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If you like honey, fear not the bees. -African Proverb

Monday, December 2, 2013

Iroko Tree African Folklore

Iroko Tree is a splendid African folktale. African folktales are stories forming part of an oral storytelling tradition shaped by the tongues of African elders passed down from one generation to the next. 


The Iroko Tree African Folklore

In the forest, there is a giant tree called by the Yoruba’s the “Iroko,” which is shunned by all people, for in it lives the spirit of an old man who prowls about at night with a little torch and frightens travelers.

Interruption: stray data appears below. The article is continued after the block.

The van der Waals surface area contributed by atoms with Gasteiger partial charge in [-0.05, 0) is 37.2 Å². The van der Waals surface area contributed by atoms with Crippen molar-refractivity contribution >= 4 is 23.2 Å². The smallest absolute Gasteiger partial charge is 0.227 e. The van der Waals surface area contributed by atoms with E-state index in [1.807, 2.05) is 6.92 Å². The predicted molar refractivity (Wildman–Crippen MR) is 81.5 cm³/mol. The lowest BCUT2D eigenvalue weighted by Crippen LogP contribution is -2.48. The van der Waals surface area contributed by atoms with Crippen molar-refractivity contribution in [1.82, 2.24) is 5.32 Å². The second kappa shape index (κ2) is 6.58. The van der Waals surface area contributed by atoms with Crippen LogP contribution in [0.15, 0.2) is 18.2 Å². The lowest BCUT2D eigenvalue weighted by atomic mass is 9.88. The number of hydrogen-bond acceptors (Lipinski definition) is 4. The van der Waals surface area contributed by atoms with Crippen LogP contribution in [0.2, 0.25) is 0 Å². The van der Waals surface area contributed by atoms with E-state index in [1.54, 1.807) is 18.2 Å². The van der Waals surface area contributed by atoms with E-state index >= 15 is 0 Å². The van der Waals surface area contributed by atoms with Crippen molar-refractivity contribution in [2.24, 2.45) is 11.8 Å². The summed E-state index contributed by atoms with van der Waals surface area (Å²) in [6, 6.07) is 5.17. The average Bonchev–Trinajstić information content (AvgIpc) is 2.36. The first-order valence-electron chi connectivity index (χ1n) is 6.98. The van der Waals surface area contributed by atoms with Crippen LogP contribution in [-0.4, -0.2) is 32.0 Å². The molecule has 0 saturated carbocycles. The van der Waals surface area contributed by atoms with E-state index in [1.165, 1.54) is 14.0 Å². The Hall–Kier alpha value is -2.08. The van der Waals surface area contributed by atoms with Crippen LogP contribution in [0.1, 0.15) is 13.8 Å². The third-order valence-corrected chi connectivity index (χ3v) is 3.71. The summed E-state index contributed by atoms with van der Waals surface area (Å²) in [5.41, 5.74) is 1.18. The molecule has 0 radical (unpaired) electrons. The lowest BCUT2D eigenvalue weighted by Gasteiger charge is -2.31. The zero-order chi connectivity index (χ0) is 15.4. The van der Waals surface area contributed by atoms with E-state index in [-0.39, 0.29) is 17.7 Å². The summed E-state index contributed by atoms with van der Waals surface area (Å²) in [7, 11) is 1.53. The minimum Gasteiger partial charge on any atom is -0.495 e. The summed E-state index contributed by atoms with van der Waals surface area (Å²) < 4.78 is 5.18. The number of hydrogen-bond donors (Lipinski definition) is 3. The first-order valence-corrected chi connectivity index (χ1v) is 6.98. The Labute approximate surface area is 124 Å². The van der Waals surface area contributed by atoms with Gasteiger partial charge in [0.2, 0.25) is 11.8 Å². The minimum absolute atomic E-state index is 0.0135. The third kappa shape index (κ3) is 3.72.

The Iroko Tree African Folktale
Photo by International Institute of Tropical Agriculture

Anyone who sees the Iroko-man face to face goes mad and speedily dies.
Seeing the thick branches and mighty trunk of the Iroko, woodcutters are often tempted to cut the tree down and make use of the wood, but this is very unlucky, as it rouses the displeasure of the Iroko-man and brings misfortune on the woodcutter and all his family.

In any house which contains furniture made of Iroko-wood, there can be heard at night strange groaning and creaking noises; it is the spirit of the Iroko, imprisoned in the wood, who longs to wander about again through the forest with his little torch.

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